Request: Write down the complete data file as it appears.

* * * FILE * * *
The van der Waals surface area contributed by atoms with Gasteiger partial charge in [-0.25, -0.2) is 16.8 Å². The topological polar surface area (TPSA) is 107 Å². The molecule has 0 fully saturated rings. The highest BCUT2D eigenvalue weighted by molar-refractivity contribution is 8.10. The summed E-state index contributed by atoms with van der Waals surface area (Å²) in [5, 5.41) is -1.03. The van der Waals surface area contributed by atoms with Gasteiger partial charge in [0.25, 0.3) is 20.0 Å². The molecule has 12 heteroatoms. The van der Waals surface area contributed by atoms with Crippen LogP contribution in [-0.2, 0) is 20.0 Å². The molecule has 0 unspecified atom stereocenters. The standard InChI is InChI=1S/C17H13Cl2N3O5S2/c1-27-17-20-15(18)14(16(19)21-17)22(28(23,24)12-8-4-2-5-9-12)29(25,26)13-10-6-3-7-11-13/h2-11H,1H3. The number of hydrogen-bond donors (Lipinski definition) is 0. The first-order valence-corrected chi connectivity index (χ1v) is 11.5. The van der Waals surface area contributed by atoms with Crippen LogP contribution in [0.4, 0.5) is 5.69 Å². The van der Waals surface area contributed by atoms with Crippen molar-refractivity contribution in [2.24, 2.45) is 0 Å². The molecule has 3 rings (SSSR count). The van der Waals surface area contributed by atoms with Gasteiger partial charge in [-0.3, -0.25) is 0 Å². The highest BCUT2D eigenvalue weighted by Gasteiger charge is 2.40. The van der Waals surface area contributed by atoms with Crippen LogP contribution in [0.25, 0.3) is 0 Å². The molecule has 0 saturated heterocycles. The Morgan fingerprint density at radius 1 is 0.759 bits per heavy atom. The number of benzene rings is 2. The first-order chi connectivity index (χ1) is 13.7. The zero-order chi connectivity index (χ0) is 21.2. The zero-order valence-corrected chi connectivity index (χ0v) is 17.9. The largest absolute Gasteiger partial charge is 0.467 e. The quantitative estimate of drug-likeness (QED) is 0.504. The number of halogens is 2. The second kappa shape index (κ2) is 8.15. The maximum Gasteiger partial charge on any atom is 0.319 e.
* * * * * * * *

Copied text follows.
The van der Waals surface area contributed by atoms with Gasteiger partial charge in [-0.25, -0.2) is 16.8 Å². The topological polar surface area (TPSA) is 107 Å². The molecule has 0 fully saturated rings. The highest BCUT2D eigenvalue weighted by molar-refractivity contribution is 8.10. The summed E-state index contributed by atoms with van der Waals surface area (Å²) in [5, 5.41) is -1.03. The van der Waals surface area contributed by atoms with Gasteiger partial charge in [0.25, 0.3) is 20.0 Å². The molecule has 12 heteroatoms. The van der Waals surface area contributed by atoms with Crippen LogP contribution in [-0.2, 0) is 20.0 Å². The molecule has 0 unspecified atom stereocenters. The standard InChI is InChI=1S/C17H13Cl2N3O5S2/c1-27-17-20-15(18)14(16(19)21-17)22(28(23,24)12-8-4-2-5-9-12)29(25,26)13-10-6-3-7-11-13/h2-11H,1H3. The number of hydrogen-bond donors (Lipinski definition) is 0. The first-order valence-corrected chi connectivity index (χ1v) is 11.5. The van der Waals surface area contributed by atoms with Crippen LogP contribution in [0.4, 0.5) is 5.69 Å². The van der Waals surface area contributed by atoms with Crippen molar-refractivity contribution in [2.24, 2.45) is 0 Å². The molecule has 3 rings (SSSR count). The van der Waals surface area contributed by atoms with Gasteiger partial charge in [-0.3, -0.25) is 0 Å². The highest BCUT2D eigenvalue weighted by Gasteiger charge is 2.40. The van der Waals surface area contributed by atoms with Crippen LogP contribution in [0.25, 0.3) is 0 Å². The molecule has 0 saturated heterocycles. The Morgan fingerprint density at radius 1 is 0.759 bits per heavy atom. The number of benzene rings is 2. The first-order chi connectivity index (χ1) is 13.7. The zero-order chi connectivity index (χ0) is 21.2. The zero-order valence-corrected chi connectivity index (χ0v) is 17.9. The largest absolute Gasteiger partial charge is 0.467 e. The quantitative estimate of drug-likeness (QED) is 0.504. The number of halogens is 2. The second kappa shape index (κ2) is 8.15. The maximum Gasteiger partial charge on any atom is 0.319 e.